At the time the agreement was submitted to the trial court and the plea of guilty made, Hewitt responded to the trial court's questioning as follows:

"Q. Alright. And at this time I have been given a plea recommendation agreement that indicates that you wish to change your plea from not guilty to guilty, is that correct? A. Yes. Q. Mr. Hewitt, would you look at this plea recommendation agreement that I have here in my hands? Have you seen that plea recommendation agreement before? A. Yes, sir, I have. Q. Have you had a chance to read that and go over that with your Attorney? A. Yes. Q. And have you signed that? A. Yes. Q. Does that contain your signature? A. Yes."

Then, under oath, Hewitt, in response to the court's further questioning, responded:

"Q. Mr. Hewitt, has any promises or any threats, or anything of that nature, been used to make you plead guilty here today, other than the plea negotiation that was filed with the court? A. No, sir. Q. Are you pleading guilty of your own free will? A. Yes. Q. Are you pleading guilty because you are guilty? A. Yes. Q. Do you understand that the plea recommendation imposes no limitation on the court in regard to your sentencing? A. Yes, sir."

The trial court's ruling on a motion to withdraw will not be disturbed on appeal unless there is a clear showing the trial court abused its discretion. IC 35-4.1-1-6(b); Anthony v. State, (1976) Ind. App., 348 N.E.2d 60. We find no such abuse.

This court, of course, cannot review a claimed abuse of discretion in a vaccuum. Rather, a trial court's exercise of discretion must be considered in light of the facts determined by the trial court and to which it applied its discretion. We, as a reviewing court, do not weigh the evidence nor resolve questions of credibility. Rather, the trial court's resolution of factual disputes will be affirmed if there is evidence of probative value supporting a reasonable fact-finder.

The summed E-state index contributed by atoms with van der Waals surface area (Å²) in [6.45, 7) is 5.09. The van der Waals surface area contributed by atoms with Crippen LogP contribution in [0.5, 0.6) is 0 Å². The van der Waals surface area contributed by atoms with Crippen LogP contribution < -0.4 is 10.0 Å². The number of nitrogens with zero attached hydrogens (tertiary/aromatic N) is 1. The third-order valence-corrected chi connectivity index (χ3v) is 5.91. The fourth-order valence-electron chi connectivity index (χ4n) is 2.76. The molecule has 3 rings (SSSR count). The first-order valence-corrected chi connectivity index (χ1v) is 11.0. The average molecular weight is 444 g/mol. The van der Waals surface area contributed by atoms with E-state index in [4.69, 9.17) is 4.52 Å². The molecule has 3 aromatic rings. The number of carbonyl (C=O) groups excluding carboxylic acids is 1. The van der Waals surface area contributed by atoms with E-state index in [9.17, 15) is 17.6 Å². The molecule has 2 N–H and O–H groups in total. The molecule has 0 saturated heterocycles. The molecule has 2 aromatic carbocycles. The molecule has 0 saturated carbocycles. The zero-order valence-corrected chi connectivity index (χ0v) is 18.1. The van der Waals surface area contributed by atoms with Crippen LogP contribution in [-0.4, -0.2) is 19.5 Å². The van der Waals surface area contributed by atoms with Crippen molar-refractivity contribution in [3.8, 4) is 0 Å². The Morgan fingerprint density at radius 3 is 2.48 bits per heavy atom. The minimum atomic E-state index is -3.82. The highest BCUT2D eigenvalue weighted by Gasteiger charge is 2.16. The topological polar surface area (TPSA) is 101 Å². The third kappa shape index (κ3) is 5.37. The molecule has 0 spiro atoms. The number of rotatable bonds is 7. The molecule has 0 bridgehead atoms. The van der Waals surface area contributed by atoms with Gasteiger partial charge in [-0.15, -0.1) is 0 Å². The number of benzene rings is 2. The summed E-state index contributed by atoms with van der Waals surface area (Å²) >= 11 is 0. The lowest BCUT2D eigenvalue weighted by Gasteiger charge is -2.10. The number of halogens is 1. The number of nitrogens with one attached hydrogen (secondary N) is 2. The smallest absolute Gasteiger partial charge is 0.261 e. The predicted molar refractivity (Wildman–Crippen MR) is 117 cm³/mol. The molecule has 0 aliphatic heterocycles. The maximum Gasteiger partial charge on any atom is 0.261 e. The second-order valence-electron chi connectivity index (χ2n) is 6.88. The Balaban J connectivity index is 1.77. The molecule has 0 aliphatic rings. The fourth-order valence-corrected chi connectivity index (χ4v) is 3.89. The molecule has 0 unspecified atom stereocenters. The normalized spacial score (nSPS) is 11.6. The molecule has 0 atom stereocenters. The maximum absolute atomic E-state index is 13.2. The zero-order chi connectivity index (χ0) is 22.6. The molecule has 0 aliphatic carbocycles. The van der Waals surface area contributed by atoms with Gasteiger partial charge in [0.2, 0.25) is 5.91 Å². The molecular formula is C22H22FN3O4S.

In this case the record directly controverts Hewitt's statements in his Motion to Withdraw Plea. Under that circumstance it was the trial court's duty to resolve the conflict.[5] It did, and against Hewitt, who had the burden of establishing his grounds for relief by a preponderance of the evidence.[6] Furthermore, the trial court's factual determinations are supported by the record below.

The trial court's resolution of the factual dispute determined the withdrawal *885 was not necessary to correct a manifest injustice due to the State's failure to abide by the terms of a plea agreement. Rather, the trial court apparently found the plea agreement was fully performed by the State.

Similarly, the record below supports an implicit finding by the trial court that the plea was knowingly and voluntarily made. The trial court fully and completely followed the mandate of West's AIC 35-4.1-1-3 and 35-4.1-1-4 before it accepted Hewitt's guilty plea. In addition, the trial court carefully interrogated Hewitt as to his education, his ability to understand English, and his mental alertness.

Finally, Hewitt failed to present the trial court with any fair and just reason to withdraw his plea. The only basis for the withdrawal presented to the trial court was the State's claimed violation of the claimed unrecorded additional promise of muteness at sentencing.

Judgment affirmed.

BUCHANAN, C.J., and SULLIVAN, J., concur.

NOTES

[1] West's AIC 35-4.1-1-6(b).

[2] IC XX-XX-X-X (Burns Code Ed.). Repealed Oct. 1, 1977 by Acts 1976, P.L. 148, ยง 24.

[3] "... For purposes of this section, withdrawal of the plea of guilty is necessary to correct a manifest injustice whenever:

... . (4) the prosecuting attorney failed to abide by the terms of a plea agreement... ."

[4] IC 35-4.1-1-6(b).

[5] We take this opportunity to emphasize the responsibility of both parties to a plea bargain agreement to understand the scope and depth of the agreement and the need for precision in its recordation. See U.S. v. Crusco, (3d Cir.1976) 536 F.2d 21.

[6] West's AIC 35-4.1-1-6(e).